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Stuart Jones Part 2

Part 2 .(please click slideshow at end of post to view photos – sound on)

 We leave fairly early the next morning for day 3, which covers a distance of 7.7km with an estimated 4 hours of hiking. We have come to realize that the estimate walking time is not accurate, especially if you want to stop and explore or sightsee. The path climbs out of the valley and follows the plateau for a way. The view from up top is awesome. Every now and again, we see the spray from whales far out at see. Sometimes they are reasonably close to the coast for us to see them frolicking on the surface. The walk is pleasant and we make good time over the even ground, thankful that we are not climbing over energy sapping boulders. We eventually descend to the Lottering River valley and head a bit inland to cross the river. It is low tide, so we are able to hop from rock to rock over the river. Unfortunately, the rocks are covered in algae, and are very slippery. We pack up laughing when Rodney falls into the water. I attempt the crossing without taking off my boots. Silly boy. Thank goodness they are reasonable waterproof. Meryl also slips and so to does Andries. We are killing ourselves laughing at the stupidity of it all. If only we had taken off our boots. 

The walk to hut 3 is a short distance away, at the actual river mouth. It is very scenic with a huge boulder in front of the hut on which we soon had lain out our wet footwear. Erryn and Nicole wander in shortly and announce that they have seen footprints of the elusive Cape Otter. This little creature is very shy and hard to spot. He has adapted to the environment by learning to hunt for fish in the sea, but always returning to land to rest and sleep. 

We all take it easy that afternoon, sitting on the boulder, soaking up the sun. The air is still fresh from the last remnants of winter, and the water even colder. Far out to see we watch as a whale catapults into the air and lands with a huge belly flop, sending a spray of water high in the air. This whale continues to give us a show for about 5 minutes, and all of us are in awe of this beautiful creature. He disappears for a while as he dives down into the depths, gaining momentum and then launches his body almost completely out of the water. Wow, this is truly amazing. 

We all relax the rest of the day, knowing that the next day was a long walk of 13.8km with the infamous Bloukrantz River Crossing. We need to get there at low tide which is 1pm in order to cross safely. Even at low tide, one has to wade a fair distance and then swim the last 30 meters with waves pounding on you and sharp rocks full of razor sharp mussels waiting for soft flesh. 

Day 4 hasn’t even broken and the camp is alive with activity. Hut No 2 (the kids) is determined to beat the oldies this morning. The oldies on all the previous mornings had been the first to leave camp. Due to the time constraint, and the group consensus that we should be at the river at least 1 hour earlier in order for us to prepare and plan the crossing; we were all going to leave as the sun was coming up. The kids were dismayed to find our hut already eating breakfast and packing up. Nothing like subtle competition. The 2 youngest couples left just after 5am with there headlights on, climbing out of the valley. Erryn and Nicole left soon after with the balance of us leaving after a further 15 minutes. It was still dark, with the eastern horizon starting to lighten.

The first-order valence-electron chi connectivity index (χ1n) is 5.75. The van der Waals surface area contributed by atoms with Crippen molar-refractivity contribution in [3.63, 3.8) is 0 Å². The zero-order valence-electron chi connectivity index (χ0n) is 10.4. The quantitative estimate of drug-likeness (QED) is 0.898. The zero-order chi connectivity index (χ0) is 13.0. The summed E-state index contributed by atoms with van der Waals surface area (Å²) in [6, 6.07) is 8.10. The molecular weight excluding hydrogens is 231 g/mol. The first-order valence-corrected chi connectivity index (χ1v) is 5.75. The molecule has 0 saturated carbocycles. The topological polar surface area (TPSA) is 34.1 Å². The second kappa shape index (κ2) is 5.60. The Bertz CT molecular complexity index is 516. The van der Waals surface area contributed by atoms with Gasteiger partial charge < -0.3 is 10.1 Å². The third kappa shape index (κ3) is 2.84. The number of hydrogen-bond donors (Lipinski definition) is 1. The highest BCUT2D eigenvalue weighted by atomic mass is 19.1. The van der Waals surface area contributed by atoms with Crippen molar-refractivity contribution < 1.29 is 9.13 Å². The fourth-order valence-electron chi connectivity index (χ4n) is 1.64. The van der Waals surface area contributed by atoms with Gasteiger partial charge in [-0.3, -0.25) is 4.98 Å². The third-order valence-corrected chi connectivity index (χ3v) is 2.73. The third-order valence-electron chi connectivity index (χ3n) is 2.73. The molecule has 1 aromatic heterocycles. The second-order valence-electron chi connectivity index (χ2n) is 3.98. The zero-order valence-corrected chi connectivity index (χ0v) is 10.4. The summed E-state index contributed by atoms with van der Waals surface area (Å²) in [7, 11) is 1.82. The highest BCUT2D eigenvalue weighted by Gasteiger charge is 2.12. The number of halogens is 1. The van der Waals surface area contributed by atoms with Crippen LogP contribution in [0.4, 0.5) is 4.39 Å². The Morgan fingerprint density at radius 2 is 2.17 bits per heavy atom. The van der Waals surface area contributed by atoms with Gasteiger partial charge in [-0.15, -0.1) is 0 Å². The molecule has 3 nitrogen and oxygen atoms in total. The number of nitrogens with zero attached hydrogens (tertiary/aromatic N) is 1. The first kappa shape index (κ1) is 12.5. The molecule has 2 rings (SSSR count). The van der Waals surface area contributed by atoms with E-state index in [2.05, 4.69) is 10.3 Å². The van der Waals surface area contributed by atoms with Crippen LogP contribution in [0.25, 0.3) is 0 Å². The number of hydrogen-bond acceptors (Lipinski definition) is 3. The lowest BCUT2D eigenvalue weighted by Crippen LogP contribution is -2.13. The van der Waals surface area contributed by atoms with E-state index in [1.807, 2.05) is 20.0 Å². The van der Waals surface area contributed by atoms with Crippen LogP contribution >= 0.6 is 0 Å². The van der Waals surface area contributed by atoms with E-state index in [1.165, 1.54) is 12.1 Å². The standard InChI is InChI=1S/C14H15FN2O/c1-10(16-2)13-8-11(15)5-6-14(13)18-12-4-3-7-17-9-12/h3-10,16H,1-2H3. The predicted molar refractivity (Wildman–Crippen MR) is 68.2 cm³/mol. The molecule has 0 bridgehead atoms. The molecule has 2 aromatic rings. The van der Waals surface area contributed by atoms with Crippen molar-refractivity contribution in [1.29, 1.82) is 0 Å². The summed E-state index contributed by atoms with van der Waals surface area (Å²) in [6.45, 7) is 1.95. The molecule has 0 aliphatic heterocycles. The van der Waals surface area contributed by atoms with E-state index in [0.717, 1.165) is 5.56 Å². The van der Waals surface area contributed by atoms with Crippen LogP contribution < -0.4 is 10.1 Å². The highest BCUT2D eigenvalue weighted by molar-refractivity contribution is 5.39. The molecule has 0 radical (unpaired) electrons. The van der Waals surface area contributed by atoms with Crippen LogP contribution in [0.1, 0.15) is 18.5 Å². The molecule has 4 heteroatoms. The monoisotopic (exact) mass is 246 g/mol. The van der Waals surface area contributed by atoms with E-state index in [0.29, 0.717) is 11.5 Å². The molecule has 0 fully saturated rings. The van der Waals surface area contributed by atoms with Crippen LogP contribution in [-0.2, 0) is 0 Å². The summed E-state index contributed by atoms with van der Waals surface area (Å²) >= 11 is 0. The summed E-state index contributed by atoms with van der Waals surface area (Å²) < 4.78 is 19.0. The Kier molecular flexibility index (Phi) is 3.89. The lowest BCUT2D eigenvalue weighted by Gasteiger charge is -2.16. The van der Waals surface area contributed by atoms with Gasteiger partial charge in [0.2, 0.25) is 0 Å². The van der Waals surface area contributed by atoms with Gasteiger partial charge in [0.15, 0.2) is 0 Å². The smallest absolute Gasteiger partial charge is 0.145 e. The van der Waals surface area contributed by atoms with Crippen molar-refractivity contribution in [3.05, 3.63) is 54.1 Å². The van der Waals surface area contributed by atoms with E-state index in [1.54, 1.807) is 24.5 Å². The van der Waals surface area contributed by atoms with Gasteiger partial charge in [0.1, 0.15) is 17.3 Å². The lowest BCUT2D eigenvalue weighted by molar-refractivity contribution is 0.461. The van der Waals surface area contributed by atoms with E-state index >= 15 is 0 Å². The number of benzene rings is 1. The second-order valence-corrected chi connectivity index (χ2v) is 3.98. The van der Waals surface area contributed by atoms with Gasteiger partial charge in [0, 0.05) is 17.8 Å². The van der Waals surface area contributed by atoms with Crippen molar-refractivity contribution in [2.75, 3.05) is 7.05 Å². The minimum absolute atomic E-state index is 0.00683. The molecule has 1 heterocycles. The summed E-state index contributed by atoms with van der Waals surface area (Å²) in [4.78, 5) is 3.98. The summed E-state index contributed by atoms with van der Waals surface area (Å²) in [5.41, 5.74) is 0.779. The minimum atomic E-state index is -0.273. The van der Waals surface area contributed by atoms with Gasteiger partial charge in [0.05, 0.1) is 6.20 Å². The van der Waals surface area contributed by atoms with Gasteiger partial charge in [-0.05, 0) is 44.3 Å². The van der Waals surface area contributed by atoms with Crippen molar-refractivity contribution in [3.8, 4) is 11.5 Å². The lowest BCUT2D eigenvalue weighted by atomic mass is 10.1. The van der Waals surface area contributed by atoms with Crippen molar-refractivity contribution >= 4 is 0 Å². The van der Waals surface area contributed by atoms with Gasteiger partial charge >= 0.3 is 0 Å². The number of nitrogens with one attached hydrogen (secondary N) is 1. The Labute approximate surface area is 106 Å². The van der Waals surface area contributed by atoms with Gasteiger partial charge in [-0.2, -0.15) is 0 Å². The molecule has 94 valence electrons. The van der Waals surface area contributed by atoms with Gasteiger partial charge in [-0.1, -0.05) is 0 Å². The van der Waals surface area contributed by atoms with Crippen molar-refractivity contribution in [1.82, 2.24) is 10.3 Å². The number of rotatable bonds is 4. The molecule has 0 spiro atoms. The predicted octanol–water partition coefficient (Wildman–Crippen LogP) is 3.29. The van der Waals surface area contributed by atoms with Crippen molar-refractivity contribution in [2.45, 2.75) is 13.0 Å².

The climb out of the valley is hard going, and Shiksha is already taking strain. I decide to push on by myself, leaving Meryl, Rodney and Andries to coax Shiksha and Rajesh on. Between Rodney and Andries they share Shiksha’s kit bag, forcing her into an army style route march. No time to play, we have a river to cross, and definitely no ferry man to pay. I am on my own, and loving it. The forests are still dark. Ahh, some “Me” time at last. Before long, I pass Nicole and Erryn. I decide to push on further by myself. It gives me time to take the odd break and watch the sun rise and listen to the harsh pounding of the sea. I am in my element. On my own. It gives you time to really cleanse the soul. Such beauty, but also such power. 

With the mind clear, the body gets into a rhythm, and before long I see the “kids” ahead. They are about 500mt further along the path, clambering over the rocks. Tracey sees me, and urges the others on. They want to stop and have tea, but she is adamant not to surrender the lead that they had fought to get. The path climbs up to the plateau again and continues through fynbos, every now and again dipping into the valleys. I have now caught up to them and joined their group, with Tineke leading the way. Unfortunately, the person who leads the way, becomes the spider basher. Surely these stupid spiders must get tired of spinning their web across the path, only for it to be broken everyday, as the group of hikers make their way along the paths. Tinny soon can’t take it anymore, and lets out a little scream, swatting and beating her arms. Bruce comforts her, and forces me to the front. And so I become the Spider Basher. 

The path is relatively gentle, and at about 10.30 we come around a corner and are able to look down to the Bloukrantz River mouth. Oh boy, we all look at each other. Excitement and concern are on everyone’s faces. The tide is still high and we can now see where we need to go. The waves are rolling in. Thank goodness the sea is relatively calm with good weather. I would hate to try and do this crossing in any other conditions or at any other time of the day. We descend to the rocky beach. Bruce immediately places an upright stick where the waves peter out, as a marker. Good thinking buddy. Now we need to wait for the rest of the group, and keep a close eye on the supposedly receding tide. 

By the time that everyone has arrived, the clouds and wind have rolled in. We all have a quick lunch and start to prepare for the crossing. Cameras need to be packed in Ziploc bags, clothes and other goodies sealed in bigger bags. Rodney and I walk to the mouth and survey the scene. The rest of the guys amble up and we agree to the plan of action. The concern is for the girls, as one cannot swim. We therefore decide to try and stretch a 60 meter rope along the swim path for them to hold onto. Rodney and I decide to go first, and test the water. Having packed our backpack in emergency bags and sealed them with cable ties, we set off. Our bags float on top of the water as we wade further into the river mouth. The waves are crashing over us, and our bags now get pulled away form us. We hang on, and push further in. We need to swim the last 30 meters. At the entrance to the cove on the opposite bank, are huge submerged rocks. Cursing, we stub our toes and fall over into the narrow channel. Elated we pull ourselves out of the water onto the narrow sandy beach. We have made it. Our bags are not torn, and our backpacks are dry.